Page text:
The Astros navigated the new Draft rules to near perfection last year, signing No. 1 overall pick Carlos Correa for less than the allotted slot value, which enabled them to later take a couple of players they believe were first-round level talents and pay them more than value.

Whether the Astros try to employ a similar tactic this year remains to be seen, but the team knows the importance that comes with the No. 1 overall pick in the First-Year Player Draft -- a selection they have for the second straight year.

"How well we do in this Draft as a whole is very important to the organization," Astros general manager Jeff Luhnow said. "It's hard to put much weight on any one particular pick, because we all know the failure rate of players is very high and you don't want to hang everything on one player. How we do in terms of bringing in talent and developing talent, that's the most important thing we can do."

The 2013 First-Year Player Draft will take place Thursday through Saturday, beginning with the Draft preview show on and MLB Network on Thursday at 5 p.m. CT. Live Draft coverage from MLB Network's Studio 42 begins at 6 p.m., with the top 73 picks being streamed on and broadcast on MLB Network. Rounds 3-10 will be streamed live on on Friday, beginning with a preview show at 11:30 a.m., and Rounds 11-40 will be streamed live on on Saturday, starting at 12 p.m.'s coverage includes Draft Central, the Top 100 Draft Prospects list and Draft Tracker, a live interactive application that includes a searchable database of Draft-eligible players. You can also keep up to date by following @MLBDraft on Twitter. And get into the Draft conversation by tagging your tweets with #mlbdraft.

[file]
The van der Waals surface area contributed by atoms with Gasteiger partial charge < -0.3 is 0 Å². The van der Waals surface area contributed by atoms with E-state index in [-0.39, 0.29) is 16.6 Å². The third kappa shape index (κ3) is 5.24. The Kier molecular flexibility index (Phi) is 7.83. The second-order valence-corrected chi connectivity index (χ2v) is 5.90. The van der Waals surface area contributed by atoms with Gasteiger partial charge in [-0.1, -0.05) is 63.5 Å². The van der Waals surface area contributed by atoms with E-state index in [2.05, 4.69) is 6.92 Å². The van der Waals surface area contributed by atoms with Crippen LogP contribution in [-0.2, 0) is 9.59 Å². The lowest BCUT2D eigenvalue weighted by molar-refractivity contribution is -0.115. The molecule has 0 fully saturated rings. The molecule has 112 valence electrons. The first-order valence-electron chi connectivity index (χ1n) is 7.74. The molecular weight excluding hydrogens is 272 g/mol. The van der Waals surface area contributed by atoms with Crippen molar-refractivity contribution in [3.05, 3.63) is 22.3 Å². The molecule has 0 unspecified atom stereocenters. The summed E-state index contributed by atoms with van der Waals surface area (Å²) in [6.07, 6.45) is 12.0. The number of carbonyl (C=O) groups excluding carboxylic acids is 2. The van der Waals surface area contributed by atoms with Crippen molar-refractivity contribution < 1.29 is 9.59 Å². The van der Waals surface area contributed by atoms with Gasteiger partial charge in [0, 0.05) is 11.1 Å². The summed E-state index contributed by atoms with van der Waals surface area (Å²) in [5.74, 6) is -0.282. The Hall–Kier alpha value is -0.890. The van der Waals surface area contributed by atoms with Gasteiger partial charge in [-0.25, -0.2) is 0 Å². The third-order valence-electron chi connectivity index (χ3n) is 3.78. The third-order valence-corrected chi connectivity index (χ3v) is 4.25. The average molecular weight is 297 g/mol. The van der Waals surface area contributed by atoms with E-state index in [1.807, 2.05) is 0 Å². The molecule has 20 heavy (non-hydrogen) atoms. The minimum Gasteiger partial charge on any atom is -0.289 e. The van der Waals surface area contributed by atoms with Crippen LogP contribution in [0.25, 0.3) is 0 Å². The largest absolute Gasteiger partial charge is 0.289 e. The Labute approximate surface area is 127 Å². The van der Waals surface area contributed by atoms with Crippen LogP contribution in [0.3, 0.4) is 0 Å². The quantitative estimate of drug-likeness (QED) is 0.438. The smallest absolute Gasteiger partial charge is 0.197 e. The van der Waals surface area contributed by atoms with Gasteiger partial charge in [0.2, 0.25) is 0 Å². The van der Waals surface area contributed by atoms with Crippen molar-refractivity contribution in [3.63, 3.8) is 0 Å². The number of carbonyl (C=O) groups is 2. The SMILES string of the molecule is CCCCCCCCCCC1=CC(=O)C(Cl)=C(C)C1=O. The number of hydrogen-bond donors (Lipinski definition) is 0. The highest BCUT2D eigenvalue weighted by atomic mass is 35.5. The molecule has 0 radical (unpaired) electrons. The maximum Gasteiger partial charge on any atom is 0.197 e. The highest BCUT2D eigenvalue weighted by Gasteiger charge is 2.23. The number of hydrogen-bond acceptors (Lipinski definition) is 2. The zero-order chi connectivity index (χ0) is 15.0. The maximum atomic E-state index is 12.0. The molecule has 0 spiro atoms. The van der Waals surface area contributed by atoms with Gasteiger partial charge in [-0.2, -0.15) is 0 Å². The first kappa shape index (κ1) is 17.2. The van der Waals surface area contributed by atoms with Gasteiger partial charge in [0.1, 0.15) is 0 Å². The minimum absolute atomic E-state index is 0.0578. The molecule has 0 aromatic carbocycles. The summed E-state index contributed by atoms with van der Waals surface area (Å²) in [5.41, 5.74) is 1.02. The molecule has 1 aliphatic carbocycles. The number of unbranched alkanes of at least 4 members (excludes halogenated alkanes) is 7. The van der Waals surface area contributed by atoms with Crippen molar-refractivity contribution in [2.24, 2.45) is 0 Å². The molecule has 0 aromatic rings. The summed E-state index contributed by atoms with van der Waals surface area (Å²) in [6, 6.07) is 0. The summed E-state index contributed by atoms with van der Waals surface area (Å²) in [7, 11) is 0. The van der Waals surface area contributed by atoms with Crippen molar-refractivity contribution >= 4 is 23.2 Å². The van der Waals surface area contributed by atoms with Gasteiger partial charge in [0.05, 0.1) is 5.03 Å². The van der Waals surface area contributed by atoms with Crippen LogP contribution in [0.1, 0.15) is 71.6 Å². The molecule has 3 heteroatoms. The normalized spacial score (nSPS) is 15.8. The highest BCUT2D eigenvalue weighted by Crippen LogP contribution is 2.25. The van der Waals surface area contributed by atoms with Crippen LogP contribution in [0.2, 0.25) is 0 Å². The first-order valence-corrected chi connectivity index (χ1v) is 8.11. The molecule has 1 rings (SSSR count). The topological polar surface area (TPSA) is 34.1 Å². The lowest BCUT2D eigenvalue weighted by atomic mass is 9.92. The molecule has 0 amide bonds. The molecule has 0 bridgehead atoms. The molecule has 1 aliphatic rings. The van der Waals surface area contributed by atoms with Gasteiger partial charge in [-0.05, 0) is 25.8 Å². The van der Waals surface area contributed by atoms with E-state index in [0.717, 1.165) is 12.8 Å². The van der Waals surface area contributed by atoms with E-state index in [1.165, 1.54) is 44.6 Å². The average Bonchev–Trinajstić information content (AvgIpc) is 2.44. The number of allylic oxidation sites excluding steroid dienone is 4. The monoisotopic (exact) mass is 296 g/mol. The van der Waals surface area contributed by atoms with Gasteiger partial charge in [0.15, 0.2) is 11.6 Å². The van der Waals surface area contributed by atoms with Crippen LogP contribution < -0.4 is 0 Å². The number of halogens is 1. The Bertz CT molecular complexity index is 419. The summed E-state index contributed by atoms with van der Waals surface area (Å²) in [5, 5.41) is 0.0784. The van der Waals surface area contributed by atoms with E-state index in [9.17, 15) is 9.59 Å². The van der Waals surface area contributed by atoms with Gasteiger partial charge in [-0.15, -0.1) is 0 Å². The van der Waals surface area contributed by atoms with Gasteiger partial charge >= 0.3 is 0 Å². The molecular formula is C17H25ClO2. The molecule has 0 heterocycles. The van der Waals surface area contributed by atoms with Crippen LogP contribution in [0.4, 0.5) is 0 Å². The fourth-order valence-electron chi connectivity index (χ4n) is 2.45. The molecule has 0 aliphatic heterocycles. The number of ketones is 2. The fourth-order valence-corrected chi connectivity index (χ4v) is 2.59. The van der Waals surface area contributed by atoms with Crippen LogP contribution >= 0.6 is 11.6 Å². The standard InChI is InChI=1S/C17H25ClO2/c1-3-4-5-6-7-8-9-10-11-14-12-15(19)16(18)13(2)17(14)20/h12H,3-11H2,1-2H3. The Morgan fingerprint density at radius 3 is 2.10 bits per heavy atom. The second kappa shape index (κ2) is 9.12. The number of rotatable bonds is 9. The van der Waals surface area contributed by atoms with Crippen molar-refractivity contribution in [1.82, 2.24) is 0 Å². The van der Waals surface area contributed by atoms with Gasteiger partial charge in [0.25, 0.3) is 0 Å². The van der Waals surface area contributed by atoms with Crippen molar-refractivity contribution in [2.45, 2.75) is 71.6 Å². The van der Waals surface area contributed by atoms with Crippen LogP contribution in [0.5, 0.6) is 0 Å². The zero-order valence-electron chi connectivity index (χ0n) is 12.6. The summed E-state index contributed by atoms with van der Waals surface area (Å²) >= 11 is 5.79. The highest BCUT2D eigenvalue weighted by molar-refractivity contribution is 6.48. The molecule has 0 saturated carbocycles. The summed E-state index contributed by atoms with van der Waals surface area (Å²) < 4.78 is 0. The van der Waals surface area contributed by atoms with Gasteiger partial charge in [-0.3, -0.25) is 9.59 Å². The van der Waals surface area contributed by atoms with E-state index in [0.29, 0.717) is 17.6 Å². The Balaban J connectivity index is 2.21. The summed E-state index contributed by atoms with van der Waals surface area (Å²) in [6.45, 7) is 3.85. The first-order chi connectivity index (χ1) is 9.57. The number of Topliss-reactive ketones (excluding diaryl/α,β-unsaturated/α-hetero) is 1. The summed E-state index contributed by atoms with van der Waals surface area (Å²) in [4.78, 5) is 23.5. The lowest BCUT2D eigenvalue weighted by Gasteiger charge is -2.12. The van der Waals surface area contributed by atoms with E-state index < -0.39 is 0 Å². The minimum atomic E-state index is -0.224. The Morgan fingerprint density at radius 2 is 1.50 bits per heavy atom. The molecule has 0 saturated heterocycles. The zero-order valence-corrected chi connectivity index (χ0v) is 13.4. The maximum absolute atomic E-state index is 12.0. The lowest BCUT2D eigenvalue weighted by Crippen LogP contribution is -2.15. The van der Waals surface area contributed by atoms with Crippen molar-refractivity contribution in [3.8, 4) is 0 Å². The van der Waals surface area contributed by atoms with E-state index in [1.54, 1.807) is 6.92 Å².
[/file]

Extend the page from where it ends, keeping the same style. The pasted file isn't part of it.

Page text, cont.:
University of Oklahoma right-hander Jonathan Gray is among a handful of players the Astros are considering with the first pick, including Stanford pitcher Mark Appel and college hitters Kris Bryant (San Diego) and Colin Moran (North Carolina). High schoolers Clint Frazier and Austin Meadows have been on their radar as well.

"We want the guy as an organization we believe is going to create the most Major League value," Luhnow said. "It's as simple as that. It's easy to say that, but hard to define what that means. There's a lot of factors that go into it. Certainly, what they've done in the past is a big part of it, and the scouts are experts and they get paid to evaluate players and predict the future.

"Predicting the future is a risky business, but they're pretty good at it and they're a lot better than most of us would believe. We have to listen to our scouts and trust their opinions. There's a lot of factors that go into it, but at the end of the day, you feel good about your decision, but you're never 100 percent sure."